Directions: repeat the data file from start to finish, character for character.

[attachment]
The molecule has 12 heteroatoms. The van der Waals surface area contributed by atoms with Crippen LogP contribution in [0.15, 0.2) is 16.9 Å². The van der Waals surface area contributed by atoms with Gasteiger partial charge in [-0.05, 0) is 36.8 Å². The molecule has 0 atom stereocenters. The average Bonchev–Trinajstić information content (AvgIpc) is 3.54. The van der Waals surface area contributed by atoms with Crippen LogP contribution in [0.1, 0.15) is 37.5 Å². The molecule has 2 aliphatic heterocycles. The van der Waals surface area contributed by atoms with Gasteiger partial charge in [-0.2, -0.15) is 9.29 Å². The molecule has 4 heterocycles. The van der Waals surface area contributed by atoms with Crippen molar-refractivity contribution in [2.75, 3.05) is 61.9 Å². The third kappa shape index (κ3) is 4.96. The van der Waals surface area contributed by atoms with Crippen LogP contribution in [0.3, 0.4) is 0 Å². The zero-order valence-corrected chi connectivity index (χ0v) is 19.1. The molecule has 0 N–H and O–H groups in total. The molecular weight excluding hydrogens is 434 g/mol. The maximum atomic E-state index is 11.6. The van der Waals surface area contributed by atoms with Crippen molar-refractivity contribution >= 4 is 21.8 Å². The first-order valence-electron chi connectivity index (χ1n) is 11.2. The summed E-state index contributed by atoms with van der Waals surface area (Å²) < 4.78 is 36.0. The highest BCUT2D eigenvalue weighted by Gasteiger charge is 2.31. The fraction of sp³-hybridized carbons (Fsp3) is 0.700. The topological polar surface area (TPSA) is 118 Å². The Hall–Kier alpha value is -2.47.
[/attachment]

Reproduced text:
The molecule has 12 heteroatoms. The van der Waals surface area contributed by atoms with Crippen LogP contribution in [0.15, 0.2) is 16.9 Å². The van der Waals surface area contributed by atoms with Gasteiger partial charge in [-0.05, 0) is 36.8 Å². The molecule has 0 atom stereocenters. The average Bonchev–Trinajstić information content (AvgIpc) is 3.54. The van der Waals surface area contributed by atoms with Crippen LogP contribution in [0.1, 0.15) is 37.5 Å². The molecule has 2 aliphatic heterocycles. The van der Waals surface area contributed by atoms with Gasteiger partial charge in [-0.2, -0.15) is 9.29 Å². The molecule has 4 heterocycles. The van der Waals surface area contributed by atoms with Crippen molar-refractivity contribution in [2.75, 3.05) is 61.9 Å². The third kappa shape index (κ3) is 4.96. The van der Waals surface area contributed by atoms with Crippen LogP contribution in [0.3, 0.4) is 0 Å². The zero-order valence-corrected chi connectivity index (χ0v) is 19.1. The molecule has 0 N–H and O–H groups in total. The molecular weight excluding hydrogens is 434 g/mol. The maximum atomic E-state index is 11.6. The van der Waals surface area contributed by atoms with Crippen molar-refractivity contribution >= 4 is 21.8 Å². The first-order valence-electron chi connectivity index (χ1n) is 11.2. The summed E-state index contributed by atoms with van der Waals surface area (Å²) < 4.78 is 36.0. The highest BCUT2D eigenvalue weighted by Gasteiger charge is 2.31. The fraction of sp³-hybridized carbons (Fsp3) is 0.700. The topological polar surface area (TPSA) is 118 Å². The Hall–Kier alpha value is -2.47.